a hello and a goodbye


Ah.  It feels great to have a home again on the internet. It took me a while to feel comfortable with the idea of putting my work online.  I have started writing, then self-editing, which has often led to self-deleting. I will freely admit, I don't like the idea of someone judging my work (and maybe judging me).  I just don't.  I would probably not be a great pig at a county fair.

But I am braving my dislike of judgement because I have been spending the past year rekindling my loves of cooking, painting, and creating, and I have many things to share with you in addition to even more things to try.



I'm very happy to be here and even happier to see you.

But before I begin this officially, I want to say goodbye to a very special little creature who has been a part of my life for the past year and a half.

Her name was Blue, and she was my chicken.

Now, we have four other chickens, but Blue was special.  She was special in appearance, because she was a Giant Blue Cochin with incredible feathers down to her feet, while our other ladies are all bare-legged.  When she was a baby, the feathers on her feet grew more quickly than the rest of her, and she looked like she was wearing clown shoes.

But Blue was also just... special.  She would do this thing when she walked around where all of a sudden her wings would shoot up high next to her head and then settle back down (every time we saw it happen, we would yell "Touchdown!").  She also made little trumpeting noises that sounded like someone playing the "DOO-do-DOOOOO" noise on a kazoo.  When our Dominique hen was sick and not eating or drinking, Blue would sit next to her under the coop and keep the other hens from pecking at her.  And she liked to hop up on my lap and look me in the eye for a good long minute before tucking her head into her feathered poof of a body and falling asleep.

And then one day last week I came outside and four of the chickens were scratching in the dirt for sunflower seeds, but the poof of blue feathers was nestled in a little hole in the sun with her eyes closed and I sat and watched her for five minutes, neither of us moving, until I opened the door of the run and picked her up as gently as I could and carried her inside.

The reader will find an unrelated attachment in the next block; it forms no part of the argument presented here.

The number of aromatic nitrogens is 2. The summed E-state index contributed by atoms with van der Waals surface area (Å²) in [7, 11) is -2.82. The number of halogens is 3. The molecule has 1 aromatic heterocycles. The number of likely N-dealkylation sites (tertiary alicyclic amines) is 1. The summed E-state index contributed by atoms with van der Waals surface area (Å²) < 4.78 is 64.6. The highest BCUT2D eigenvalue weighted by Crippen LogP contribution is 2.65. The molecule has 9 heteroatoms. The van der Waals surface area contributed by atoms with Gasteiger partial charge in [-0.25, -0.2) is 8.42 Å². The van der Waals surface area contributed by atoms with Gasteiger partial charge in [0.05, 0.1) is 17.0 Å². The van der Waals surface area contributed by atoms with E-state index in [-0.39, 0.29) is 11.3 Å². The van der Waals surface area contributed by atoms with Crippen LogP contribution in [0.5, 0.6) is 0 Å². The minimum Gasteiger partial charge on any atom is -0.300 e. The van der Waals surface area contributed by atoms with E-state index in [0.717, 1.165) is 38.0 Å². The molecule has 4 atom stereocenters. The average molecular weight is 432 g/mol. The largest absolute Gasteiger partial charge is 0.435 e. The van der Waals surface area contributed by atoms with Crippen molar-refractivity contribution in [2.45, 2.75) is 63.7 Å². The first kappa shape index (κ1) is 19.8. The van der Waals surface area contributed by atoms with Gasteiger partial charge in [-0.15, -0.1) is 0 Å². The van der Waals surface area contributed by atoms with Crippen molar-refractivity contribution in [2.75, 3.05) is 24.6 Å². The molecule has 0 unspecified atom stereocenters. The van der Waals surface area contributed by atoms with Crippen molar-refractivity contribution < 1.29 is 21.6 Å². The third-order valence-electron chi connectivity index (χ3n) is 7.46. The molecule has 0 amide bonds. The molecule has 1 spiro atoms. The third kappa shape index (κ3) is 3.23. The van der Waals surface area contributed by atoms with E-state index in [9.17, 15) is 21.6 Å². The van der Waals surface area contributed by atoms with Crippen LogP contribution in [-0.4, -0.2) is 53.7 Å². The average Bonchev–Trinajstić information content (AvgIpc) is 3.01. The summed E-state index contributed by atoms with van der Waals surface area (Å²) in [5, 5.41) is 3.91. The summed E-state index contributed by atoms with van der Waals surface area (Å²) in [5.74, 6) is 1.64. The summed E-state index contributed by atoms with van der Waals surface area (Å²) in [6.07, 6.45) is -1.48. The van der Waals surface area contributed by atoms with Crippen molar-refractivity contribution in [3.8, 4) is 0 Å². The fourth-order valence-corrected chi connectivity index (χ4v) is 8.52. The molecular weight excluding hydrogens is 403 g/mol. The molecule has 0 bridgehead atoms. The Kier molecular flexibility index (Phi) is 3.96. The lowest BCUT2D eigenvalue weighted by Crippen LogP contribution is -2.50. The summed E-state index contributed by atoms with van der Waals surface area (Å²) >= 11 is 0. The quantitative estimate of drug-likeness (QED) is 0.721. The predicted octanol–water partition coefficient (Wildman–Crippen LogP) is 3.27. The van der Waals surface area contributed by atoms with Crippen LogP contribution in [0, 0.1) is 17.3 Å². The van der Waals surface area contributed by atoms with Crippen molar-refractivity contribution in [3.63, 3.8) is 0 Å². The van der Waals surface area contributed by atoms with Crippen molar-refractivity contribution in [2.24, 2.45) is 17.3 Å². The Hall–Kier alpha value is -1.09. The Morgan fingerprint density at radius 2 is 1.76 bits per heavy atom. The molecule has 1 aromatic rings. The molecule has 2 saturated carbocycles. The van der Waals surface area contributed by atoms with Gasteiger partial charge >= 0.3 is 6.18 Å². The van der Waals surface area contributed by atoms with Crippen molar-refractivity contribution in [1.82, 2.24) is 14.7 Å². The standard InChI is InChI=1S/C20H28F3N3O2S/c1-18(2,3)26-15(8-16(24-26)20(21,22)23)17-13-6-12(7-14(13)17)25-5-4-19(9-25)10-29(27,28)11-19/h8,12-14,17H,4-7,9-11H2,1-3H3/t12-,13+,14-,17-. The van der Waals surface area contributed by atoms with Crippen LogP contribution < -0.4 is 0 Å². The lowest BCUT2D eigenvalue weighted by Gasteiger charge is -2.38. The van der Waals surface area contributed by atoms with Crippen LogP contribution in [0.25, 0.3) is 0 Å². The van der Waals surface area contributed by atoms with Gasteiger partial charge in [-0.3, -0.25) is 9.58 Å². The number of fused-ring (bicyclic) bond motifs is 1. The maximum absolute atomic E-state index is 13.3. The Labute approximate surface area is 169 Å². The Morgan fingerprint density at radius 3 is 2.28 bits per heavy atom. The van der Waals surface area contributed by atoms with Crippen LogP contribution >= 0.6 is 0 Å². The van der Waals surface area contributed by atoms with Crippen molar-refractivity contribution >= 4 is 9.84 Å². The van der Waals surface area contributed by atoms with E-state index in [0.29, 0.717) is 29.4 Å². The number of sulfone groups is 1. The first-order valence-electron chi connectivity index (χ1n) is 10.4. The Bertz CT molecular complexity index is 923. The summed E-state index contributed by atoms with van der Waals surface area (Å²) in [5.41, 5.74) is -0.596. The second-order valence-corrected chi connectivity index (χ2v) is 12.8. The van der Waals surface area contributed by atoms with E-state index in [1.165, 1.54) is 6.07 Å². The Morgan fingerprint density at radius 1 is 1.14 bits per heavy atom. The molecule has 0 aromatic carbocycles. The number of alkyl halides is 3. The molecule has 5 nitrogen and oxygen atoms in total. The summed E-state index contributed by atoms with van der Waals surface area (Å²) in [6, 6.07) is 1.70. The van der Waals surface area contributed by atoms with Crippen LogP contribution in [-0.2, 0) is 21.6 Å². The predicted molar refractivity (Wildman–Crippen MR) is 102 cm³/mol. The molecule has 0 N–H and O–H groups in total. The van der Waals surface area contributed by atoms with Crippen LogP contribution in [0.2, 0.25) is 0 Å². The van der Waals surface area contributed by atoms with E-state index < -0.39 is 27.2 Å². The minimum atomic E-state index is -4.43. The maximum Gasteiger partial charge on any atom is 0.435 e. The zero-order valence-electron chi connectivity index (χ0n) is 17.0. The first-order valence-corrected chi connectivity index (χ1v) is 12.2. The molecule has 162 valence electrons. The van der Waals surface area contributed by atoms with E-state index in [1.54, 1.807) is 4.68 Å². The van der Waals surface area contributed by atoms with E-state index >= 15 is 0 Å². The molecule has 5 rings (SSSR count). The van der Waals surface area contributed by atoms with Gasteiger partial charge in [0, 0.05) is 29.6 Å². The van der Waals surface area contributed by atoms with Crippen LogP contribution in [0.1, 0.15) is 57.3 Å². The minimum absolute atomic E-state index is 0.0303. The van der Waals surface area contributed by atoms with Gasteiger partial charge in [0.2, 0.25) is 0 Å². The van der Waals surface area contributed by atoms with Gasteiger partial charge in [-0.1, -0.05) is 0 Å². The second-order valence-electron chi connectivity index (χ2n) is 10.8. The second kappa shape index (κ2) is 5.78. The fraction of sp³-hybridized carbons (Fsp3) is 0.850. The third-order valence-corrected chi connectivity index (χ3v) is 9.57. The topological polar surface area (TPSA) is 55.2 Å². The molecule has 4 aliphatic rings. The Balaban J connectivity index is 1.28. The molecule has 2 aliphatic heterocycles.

I sat on the kitchen floor and held her for a while.  I was alone, and it was very quiet, and she was still warm (from being alive?  From the sun?) and soft.  Even though she would fall asleep on our laps, she didn't like us to touch her of our own accord.  It felt strange to hold her and feel the places where her stiff, satin feathers turned to down.  She seemed very heavy, but also light, and I found myself wondering, as I cried, if she weighed 7 pounds or eight or maybe more, and how much of that was feathers and how much was bird and how much did that chicken weigh that I roasted last week and how big were our other chickens and were they all at the peak of their size or were they slowly going down and had Blue been sick and had I not noticed...

We buried her in the front yard next to one of the boysenberry plants.  I wanted to put her in a place where she liked to take dust baths, but Richard very gently pointed out that that was now Lucca's favorite place to dig holes, and it wouldn't be very practical to put Blue there only to have Lucca dig her up again, now would it?  So she is under a pine tree near boysenberries and strawberries and a very pretty English rose, and I put some kale and grapes and sunflower seeds in the hole with her before we covered her up.  So I hope that, if there is an afterlife, and it takes chickens, she is very, very happy.

If Blue taught me one thing, it is that our food has personality.  Chickens enjoy living!  They can be sad, and they can love each other.  They can recognize the people who feed them and the people who don't mind when they muddy up shirts by riding around on shoulders, and they recognize when someone is only visiting the coop to change the water, not to play.  They get very excited by goji berries and grasshoppers, and clean their yogurt snack off of each others' feathers when someone flings it around.  They warn each other of danger, and worry when one of their friends is sick.  They quarrel many (MANY) times throughout the day, but in the evening snuggle next to each other while they sleep.  We, as people, could take a few notes from chickens.

You are probably wondering, will I still eat chickens?  Yes. But I will buy chickens like that knew the sunshine and tasted grass.  I will buy chickens that had room for touchdowns and dust baths.  Maybe, at one point in their life, they even fell asleep on someone's lap.

This I will do because I love Blue.